LOS ANGELES – A new exhibit in Los Angeles gives Americans a taste of woodworking traditions from the heart of Japan’s historic regional furniture center.

Japan House Los Angeles will host the exhibition “Hida | A Woodwork Tradition in the Making,” which brings Japanese woodcraft from its spiritual homeland of the Hida region of Japan to Los Angeles for the first time.

On display from January 16 through April 12, the exhibition invites visitors to discover the legendary craftsmen of Hida and their design legacy today, embodied in the work of century-old furniture maker Hida Sangyo Co., Ltd.

Not all of the exhibit is furniture. These branch spoons created by Ibuki Kaiyama utilizing a traditional chiseling technique.

Select items on display include a chair designed by the late Sori Yanagi utilizing wood-bending techniques native to Hida and part of the permanent collection at the Victoria & Albert Museum, London. Also in the exhibit is a branch spoon created by Ibuki Kaiyama utilizing a traditional chiseling technique.

Located in the center of the country in Gifu Prefecture, the Hida region became known for its woodworking traditions and skilled artisans 1,300 years ago. This fame continues today through innovative design and sustainable use of the region’s forests, particularly the iconic cedar tree, in everything from contemporary furniture to fragrant aroma oils.

The furniture maker Hida Sangyo Co., Ltd was founded in the region in 1920, and for nearly a hundred years has prioritized four core principles: Forest, Human, Time and Craft. Engaging all five senses, the exhibition guides visitors to experience these themes for themselves: coexistence with the forest (Forest), consideration of inherent human needs (Human), a legacy cultivated through time (Time), and a continuous refinement of craft (Craft).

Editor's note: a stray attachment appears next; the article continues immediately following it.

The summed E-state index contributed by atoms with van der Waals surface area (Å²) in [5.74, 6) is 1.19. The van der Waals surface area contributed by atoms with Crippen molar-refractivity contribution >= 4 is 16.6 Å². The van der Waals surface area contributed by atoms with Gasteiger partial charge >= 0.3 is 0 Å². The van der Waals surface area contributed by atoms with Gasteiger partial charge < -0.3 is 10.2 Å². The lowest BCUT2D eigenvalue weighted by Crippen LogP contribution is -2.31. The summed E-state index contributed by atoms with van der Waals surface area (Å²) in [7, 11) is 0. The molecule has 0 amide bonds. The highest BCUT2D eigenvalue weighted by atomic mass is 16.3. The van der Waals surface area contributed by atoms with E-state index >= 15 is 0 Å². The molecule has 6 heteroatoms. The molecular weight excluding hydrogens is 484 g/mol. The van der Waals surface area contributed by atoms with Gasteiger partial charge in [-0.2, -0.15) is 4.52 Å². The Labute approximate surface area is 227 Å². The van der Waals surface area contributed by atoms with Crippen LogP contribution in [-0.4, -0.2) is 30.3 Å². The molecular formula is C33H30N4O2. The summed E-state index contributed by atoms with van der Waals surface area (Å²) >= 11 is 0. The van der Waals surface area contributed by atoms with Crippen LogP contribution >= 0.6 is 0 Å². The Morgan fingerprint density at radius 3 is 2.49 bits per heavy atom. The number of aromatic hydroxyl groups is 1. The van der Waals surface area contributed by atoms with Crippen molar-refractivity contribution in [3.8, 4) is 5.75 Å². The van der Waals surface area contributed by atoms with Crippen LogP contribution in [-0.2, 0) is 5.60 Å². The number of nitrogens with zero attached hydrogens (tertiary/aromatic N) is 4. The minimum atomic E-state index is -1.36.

Hida furniture has been exhibited internationally at the International Contemporary Furniture Fair in New York and the Milan Furniture Fair.

Their furnishings have been specifically selected to adorn the Japanese imperial palace. In 2007, the Hida brand was exhibited at the International Contemporary Furniture Fair in New York, one of the world’s five largest furniture fairs, where it received the Craftsmanship Award. The company is a regular exhibitor at the Milan Furniture Fair (Salone Internazionale del Mobile di Milano), and continues to produce coveted designs, expanding the potential of wood in collaboration with leading world designers.

Displays highlight regional specialties such as Hida-shunkei lacquerware, Ichii wood carving (Ichii itto bori — Japanese yew carving), and mageki (wood bending), as well as materials, prototypes, and products developed by Hida Sangyo and its frequent collaborations with some of the world’s top contemporary designers, such as Enzo Mari and Sori Yanagi.

The furniture maker Hida Sangyo Co., Ltd was founded in the Hida region in 1920, and for nearly a hundred years has prioritized four core principles: Forest, Human, Time and Craft.

The exhibition will also spotlight where tradition meets technology and innovation, such as Hida Sangyo’s revolutionary wood compression techniques with cedar. This sustainable domestic wood is typically too soft for long-lasting furniture, but in the Hida Sangyo factory, cedar is compressed and strengthened for use in durable chairs, tables and flooring imbued with cedar’s subtle scent.

As a business leader, Hida Sangyo’s success has also influenced a community of other manufacturers to stay in, or migrate to, the Hida area, furthering the time-honored mastery of the region’s woodcraft.

A series of events and workshops will also accompany the exhibition. For more information on all programs, visit https://www.japanhouse.jp/losangeles.

Japan House is an innovative, worldwide project with three hubs, London, Los Angeles and Sao Paulo, conceived by the Japanese Ministry of Foreign Affairs. It seeks to nurture a deeper understanding and appreciation of Japan in the international community. Japan House Los Angeles occupies two floors at Hollywood & Highland boulevards. The second floor features a gallery space and the fifth floor hosts a Japanese restaurant, relaxing library, and event venue, along with spectacular views of Hollywood and downtown Los Angeles. Japan House Los Angeles offers a place of new discovery that transcends the physical and conceptual boundaries creating experiences that reflect the best of Japan through its spaces and diverse programs.

 

Have something to say? Share your thoughts with us in the comments below.